A leather craftsman is ‘reviving one of the great English crafts’ by stitching leather rugby balls in the home of the game.
Peter Prince, a former shoemaker, can be seen hand-stitching balls at the Webb Ellis Museum in St Matthew’s Street on Wednesdays and Fridays.
The 48-year-old has joined the Webb Ellis team during the World Cup year and hopes to encourage people to explore the town and its heritage.
“I started off as a shoemaker, like Gilbert the rugby ball maker did,” Peter said.
“He was a shoemaker at Rugby School and progressed to ball making, so it seems we have taken similar paths.”
Peter said it was a dream come to true to be working in the home of rugby.
“I’m all for reviving crafts as I think a lot of the great English crafts have been lost over the years and may not be resurrected, so it’s fantastic to be here hand-stitching rugby balls in the home of the game and keeping this craft going.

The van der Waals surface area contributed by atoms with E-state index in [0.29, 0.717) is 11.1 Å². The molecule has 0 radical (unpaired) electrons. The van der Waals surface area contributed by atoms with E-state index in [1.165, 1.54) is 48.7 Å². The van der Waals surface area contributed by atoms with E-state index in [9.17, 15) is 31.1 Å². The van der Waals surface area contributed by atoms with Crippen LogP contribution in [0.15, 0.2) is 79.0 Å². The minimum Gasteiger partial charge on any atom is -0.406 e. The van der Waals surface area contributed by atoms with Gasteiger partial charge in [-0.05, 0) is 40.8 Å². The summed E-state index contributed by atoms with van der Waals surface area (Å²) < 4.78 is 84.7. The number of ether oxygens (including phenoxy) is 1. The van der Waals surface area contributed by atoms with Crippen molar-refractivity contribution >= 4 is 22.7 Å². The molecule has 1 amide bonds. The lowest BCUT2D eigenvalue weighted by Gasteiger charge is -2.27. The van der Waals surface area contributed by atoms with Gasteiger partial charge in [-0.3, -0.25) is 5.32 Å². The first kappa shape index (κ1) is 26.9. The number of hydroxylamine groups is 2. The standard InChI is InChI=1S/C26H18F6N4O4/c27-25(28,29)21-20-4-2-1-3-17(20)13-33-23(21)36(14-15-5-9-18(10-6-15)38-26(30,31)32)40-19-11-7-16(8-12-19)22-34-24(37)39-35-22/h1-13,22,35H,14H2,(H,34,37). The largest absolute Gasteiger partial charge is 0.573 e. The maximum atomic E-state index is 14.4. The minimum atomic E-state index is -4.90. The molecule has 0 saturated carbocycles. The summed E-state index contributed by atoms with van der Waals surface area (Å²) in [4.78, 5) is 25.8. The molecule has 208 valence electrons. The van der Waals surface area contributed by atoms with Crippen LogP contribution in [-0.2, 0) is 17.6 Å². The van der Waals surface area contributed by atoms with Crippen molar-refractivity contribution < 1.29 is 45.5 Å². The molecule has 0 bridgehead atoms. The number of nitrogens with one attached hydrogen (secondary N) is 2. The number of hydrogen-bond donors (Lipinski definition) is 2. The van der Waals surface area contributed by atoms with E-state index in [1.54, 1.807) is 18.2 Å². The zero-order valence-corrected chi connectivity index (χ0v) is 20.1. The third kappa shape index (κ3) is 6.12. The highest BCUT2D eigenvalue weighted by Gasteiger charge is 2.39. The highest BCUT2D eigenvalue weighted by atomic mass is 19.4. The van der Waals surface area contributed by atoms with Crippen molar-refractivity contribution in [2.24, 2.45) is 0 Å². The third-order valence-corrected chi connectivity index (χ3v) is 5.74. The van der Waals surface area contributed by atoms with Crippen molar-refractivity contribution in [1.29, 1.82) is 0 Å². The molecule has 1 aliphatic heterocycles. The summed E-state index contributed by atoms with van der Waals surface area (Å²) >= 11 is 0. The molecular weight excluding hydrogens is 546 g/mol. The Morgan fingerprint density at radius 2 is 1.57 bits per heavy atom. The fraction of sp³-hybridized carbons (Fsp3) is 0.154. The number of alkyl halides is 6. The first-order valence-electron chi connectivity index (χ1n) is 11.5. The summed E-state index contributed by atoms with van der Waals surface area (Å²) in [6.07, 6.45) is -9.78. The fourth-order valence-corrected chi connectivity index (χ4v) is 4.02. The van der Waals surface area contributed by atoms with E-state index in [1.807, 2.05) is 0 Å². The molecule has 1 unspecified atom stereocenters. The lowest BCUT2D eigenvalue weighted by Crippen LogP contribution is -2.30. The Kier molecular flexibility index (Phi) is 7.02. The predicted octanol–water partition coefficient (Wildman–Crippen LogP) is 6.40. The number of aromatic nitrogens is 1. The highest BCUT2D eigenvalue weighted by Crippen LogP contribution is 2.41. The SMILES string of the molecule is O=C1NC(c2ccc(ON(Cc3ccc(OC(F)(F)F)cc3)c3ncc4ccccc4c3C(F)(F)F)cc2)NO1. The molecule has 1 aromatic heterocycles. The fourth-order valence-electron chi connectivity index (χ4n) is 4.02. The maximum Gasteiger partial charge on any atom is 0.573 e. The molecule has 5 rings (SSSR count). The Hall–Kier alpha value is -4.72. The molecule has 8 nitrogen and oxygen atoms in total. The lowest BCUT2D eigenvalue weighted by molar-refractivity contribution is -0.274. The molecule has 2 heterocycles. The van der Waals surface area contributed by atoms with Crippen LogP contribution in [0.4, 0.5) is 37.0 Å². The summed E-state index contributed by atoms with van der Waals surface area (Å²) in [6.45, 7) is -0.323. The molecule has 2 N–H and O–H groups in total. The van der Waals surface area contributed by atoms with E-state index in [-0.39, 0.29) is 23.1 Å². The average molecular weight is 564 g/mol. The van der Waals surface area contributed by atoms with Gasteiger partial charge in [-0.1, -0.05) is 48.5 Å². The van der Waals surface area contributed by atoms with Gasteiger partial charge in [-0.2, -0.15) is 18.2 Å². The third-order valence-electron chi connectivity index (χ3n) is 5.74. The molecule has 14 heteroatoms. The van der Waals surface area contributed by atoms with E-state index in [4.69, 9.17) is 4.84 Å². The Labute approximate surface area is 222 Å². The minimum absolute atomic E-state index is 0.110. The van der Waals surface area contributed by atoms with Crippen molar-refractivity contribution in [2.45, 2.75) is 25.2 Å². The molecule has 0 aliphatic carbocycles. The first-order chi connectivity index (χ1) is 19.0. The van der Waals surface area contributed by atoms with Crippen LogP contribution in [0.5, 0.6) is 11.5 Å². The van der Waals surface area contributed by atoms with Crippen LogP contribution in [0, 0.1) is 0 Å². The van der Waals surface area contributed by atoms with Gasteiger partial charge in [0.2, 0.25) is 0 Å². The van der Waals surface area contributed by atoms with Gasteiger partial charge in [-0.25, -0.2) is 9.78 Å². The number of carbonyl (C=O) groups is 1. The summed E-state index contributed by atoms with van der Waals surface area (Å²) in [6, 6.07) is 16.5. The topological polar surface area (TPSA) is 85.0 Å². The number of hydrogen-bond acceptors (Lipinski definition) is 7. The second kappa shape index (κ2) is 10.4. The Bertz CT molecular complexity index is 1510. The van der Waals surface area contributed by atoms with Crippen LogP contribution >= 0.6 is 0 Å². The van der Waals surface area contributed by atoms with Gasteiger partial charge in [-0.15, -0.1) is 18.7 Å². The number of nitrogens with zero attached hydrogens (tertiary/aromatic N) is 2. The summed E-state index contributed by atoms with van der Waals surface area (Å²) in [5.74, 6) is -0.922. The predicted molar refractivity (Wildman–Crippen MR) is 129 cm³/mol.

“This is my first time working with rugby balls and it takes me a day to make a full-sized ball at the moment.”
The balls start as four panels which are stitched together inside out using a waxed linen thread.
They are then turned through so all the seams are on the inside. They are then laced and the bladder is placed inside which is inflated.
Visitors can purchase full-sized and miniature balls from the museum.
Lawrence Webb, managing director of Webb Ellis Ltd, said the 2015 World Cup was an excellent opportunity for the town.
“I hope people get a good feel of the town and they leave knowing a bit more about ball making and a bit more about the home of the game,” he said.
“It’s always been on our radar to have someone stitching balls in the home of the game in the old traditional way and Peter fitted the bill for the job.”
The museum plans to expand over the next three years.
Lawrence said: “We’re launching a Barbarians Room which will be hugely exciting for fans of the game and very interesting for those with a passing interest in the sport. They’ll be shirts, programmes, photos and all sorts of things in the new section.”
Peter can be seen stitching between 10am and 4pm on Wednesdays and Fridays.
The museum is free to enter and is accessed through the Webb Ellis shop.